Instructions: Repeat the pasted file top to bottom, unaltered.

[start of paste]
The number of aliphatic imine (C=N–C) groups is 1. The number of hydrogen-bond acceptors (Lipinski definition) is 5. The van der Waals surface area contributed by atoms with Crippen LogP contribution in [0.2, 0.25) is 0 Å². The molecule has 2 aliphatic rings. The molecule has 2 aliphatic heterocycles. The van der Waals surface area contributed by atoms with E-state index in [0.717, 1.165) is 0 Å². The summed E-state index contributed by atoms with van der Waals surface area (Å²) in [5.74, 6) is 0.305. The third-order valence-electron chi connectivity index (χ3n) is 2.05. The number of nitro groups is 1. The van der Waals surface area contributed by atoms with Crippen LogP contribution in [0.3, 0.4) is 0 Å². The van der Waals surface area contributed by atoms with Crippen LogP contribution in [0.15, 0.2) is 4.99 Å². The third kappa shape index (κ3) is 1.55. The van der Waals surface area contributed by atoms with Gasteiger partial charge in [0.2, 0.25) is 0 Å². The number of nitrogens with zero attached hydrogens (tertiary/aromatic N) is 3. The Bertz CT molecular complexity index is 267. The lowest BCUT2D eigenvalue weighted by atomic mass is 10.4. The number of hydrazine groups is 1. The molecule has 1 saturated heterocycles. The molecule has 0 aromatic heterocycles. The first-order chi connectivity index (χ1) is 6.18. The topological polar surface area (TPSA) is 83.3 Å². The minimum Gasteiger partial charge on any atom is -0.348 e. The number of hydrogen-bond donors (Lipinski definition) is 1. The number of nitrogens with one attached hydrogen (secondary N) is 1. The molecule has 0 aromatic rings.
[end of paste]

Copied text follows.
The number of aliphatic imine (C=N–C) groups is 1. The number of hydrogen-bond acceptors (Lipinski definition) is 5. The van der Waals surface area contributed by atoms with Crippen LogP contribution in [0.2, 0.25) is 0 Å². The molecule has 2 aliphatic rings. The molecule has 2 aliphatic heterocycles. The van der Waals surface area contributed by atoms with E-state index in [0.717, 1.165) is 0 Å². The summed E-state index contributed by atoms with van der Waals surface area (Å²) in [5.74, 6) is 0.305. The third-order valence-electron chi connectivity index (χ3n) is 2.05. The number of nitro groups is 1. The van der Waals surface area contributed by atoms with Crippen LogP contribution in [0.3, 0.4) is 0 Å². The van der Waals surface area contributed by atoms with Crippen LogP contribution in [0.15, 0.2) is 4.99 Å². The third kappa shape index (κ3) is 1.55. The van der Waals surface area contributed by atoms with Gasteiger partial charge in [0.2, 0.25) is 0 Å². The number of nitrogens with zero attached hydrogens (tertiary/aromatic N) is 3. The Bertz CT molecular complexity index is 267. The lowest BCUT2D eigenvalue weighted by atomic mass is 10.4. The number of hydrazine groups is 1. The molecule has 1 saturated heterocycles. The molecule has 0 aromatic heterocycles. The first-order chi connectivity index (χ1) is 6.18. The topological polar surface area (TPSA) is 83.3 Å². The minimum Gasteiger partial charge on any atom is -0.348 e. The number of hydrogen-bond donors (Lipinski definition) is 1. The number of nitrogens with one attached hydrogen (secondary N) is 1. The molecule has 0 aromatic rings.